Southern Gothic writers have a pretty kinky taste for the macabre and the grotesque. No, seriously: these folks are into things like incest, decomposing bodies, castration, and lot more.
Are Southern Gothic writers just weird? What gives? Well, for one thing, Southern Gothic literature is partly inspired by Gothic literature, which is all about horror and spooky stuff. Secondly, Southern Gothic writers were writing about a defeated society: the South is the part of the country that lost the Civil War. The war itself was a pretty grotesque experience, and it lived on in people's memories for a very long time, so it's really no wonder that we see elements of that grotesqueness in the work of Southern Gothic writers.
William Faulkner's "A Rose for Emily" ends with the discovery of a corpse in Ms. Emily's bedroom. Talk about grotesque. Here's an analysis of the ending.
Mr. Guizac, one of the protagonists of Flannery O'Connor's story "The Displaced Person," dies in a pretty grotesque way. Have a look at this excerpt (Quote #5) depicting his death.
Southern Gothic writers love, just love, commenting on social issues—social issues that pertain to Southern society, that is. Themes of honor, betrayal, integrity, and hypocrisy, among others, are central to Southern Gothic literature.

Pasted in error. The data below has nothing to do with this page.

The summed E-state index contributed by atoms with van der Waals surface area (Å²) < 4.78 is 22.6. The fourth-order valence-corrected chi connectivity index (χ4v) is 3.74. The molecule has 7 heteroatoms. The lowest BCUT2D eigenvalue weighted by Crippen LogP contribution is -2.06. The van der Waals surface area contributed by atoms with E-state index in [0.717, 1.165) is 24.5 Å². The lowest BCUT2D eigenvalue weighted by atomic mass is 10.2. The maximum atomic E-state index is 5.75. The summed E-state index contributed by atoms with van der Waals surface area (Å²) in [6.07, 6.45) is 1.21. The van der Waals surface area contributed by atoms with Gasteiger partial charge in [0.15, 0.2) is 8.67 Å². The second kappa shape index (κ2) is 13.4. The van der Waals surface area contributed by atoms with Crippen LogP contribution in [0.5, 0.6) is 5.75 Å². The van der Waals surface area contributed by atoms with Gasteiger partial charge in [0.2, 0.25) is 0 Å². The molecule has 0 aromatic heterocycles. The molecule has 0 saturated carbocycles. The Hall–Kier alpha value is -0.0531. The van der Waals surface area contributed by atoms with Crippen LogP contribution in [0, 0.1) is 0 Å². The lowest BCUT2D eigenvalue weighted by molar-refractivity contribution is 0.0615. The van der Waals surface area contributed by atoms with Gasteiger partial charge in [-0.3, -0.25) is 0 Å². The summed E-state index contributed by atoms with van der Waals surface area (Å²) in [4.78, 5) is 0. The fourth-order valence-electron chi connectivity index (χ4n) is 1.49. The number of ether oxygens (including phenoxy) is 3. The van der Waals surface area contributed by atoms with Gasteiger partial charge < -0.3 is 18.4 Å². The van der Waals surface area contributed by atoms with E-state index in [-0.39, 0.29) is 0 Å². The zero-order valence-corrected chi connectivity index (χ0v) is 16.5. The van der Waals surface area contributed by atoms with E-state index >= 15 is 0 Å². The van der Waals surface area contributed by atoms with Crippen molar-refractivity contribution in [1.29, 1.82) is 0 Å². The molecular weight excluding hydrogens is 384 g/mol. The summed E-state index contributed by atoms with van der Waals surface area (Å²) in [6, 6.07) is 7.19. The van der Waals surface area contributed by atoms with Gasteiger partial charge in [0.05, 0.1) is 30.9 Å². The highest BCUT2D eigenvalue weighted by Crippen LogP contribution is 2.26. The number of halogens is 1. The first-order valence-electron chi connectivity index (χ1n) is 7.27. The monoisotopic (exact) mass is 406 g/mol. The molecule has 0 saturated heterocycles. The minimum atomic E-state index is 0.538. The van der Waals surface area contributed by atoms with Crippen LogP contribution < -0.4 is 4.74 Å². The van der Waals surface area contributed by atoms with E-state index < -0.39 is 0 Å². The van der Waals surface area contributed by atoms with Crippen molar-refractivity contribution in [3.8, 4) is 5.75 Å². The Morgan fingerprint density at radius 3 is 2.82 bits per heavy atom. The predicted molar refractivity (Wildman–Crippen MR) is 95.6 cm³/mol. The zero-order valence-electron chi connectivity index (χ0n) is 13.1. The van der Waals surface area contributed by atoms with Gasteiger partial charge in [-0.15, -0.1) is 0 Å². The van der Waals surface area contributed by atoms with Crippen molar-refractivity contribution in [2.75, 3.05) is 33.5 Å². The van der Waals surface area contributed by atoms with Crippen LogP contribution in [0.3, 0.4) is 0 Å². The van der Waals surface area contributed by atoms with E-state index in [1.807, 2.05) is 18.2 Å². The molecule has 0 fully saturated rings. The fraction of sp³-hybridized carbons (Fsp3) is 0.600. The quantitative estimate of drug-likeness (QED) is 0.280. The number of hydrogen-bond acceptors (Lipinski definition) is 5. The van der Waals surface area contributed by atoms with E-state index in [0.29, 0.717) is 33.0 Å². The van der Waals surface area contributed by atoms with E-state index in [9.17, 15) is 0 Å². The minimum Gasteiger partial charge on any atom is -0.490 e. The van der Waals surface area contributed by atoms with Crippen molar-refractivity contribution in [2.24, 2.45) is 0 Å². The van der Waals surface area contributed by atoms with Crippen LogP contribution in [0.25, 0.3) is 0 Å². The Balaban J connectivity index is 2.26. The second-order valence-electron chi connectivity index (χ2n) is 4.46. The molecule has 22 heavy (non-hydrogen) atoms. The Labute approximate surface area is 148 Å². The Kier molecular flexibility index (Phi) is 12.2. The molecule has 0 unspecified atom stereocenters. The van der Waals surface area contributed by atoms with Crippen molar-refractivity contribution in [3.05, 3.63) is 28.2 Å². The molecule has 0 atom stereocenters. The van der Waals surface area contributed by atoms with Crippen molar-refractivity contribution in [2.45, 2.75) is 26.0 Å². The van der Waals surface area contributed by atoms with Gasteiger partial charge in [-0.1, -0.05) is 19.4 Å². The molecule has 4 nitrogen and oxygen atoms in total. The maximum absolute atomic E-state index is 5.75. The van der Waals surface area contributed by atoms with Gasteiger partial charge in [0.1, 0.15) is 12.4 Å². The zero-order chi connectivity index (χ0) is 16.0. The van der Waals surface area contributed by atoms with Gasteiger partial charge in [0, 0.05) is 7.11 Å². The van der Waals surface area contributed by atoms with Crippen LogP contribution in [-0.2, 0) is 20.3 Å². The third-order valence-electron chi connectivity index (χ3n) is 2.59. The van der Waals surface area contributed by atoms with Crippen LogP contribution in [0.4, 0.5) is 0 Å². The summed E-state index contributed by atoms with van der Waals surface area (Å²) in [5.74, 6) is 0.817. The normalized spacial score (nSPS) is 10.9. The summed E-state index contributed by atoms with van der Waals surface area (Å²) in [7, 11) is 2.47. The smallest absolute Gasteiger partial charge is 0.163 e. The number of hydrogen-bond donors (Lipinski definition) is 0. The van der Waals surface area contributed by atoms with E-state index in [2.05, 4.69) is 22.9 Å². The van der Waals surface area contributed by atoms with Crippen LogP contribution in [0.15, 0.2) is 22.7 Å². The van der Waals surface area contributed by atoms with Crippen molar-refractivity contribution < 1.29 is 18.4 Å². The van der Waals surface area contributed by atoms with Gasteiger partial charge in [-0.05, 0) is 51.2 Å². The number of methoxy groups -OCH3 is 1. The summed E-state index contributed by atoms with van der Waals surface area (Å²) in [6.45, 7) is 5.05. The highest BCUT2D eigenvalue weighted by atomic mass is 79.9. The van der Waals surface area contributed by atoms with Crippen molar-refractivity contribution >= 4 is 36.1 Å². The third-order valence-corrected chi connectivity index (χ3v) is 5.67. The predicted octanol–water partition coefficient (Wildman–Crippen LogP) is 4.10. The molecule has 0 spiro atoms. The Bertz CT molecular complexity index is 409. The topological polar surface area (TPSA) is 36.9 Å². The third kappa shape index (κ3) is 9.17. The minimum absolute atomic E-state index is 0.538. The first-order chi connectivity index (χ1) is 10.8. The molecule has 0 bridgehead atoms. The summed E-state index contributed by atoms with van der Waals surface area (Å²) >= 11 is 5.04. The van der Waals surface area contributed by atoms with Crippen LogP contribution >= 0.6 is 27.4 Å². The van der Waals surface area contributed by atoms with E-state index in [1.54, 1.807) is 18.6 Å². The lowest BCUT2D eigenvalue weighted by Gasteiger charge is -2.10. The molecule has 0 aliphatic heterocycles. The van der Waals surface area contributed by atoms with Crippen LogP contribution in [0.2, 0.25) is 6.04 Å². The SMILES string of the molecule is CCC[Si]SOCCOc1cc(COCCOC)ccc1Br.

Southern Gothic writers are interested in questions like: What are Southern values? What sort of hypocrisy underlies these values? What makes Southern cultural and social identity unique? The South, after all, was a society that had condoned slavery for hundreds of years. What kind of moral integrity does a society like that have? Southern Gothic writers explore the question of moral integrity, in particular, by exploring social issues in their work—from family, to race, to poverty.
Social issues are a big theme in Flannery O'Connor's "A Good Man is Hard to Find." Check out the way in which the story treats this theme here.
Homosexuality was a taboo subject at the time that Tennessee Williams was writing, but he doesn't shy away from tackling this issue in his play Cat on a Hot Tin Roof. Here are characters talking about, and dealing with, sex and sexuality in the play.
Slavery is a pretty violent thing. Owning other people, forcing them to work, and having the power of life and death over them? It's pretty extreme. And that means that violence has been a big part of Southern society for a long time.
So it's no surprise that there are a lot of depictions of violence in Southern Gothic literature. Sometimes this violence is about race, and sometimes it's not: the point is that the threat is always there. Southern Gothic writers, in fact, depict violence as part of the mentality, the culture, and the society of the South in general. So if you're squeamish about violence, you'd better get ready—there's lots and lots of it in Southern Gothic.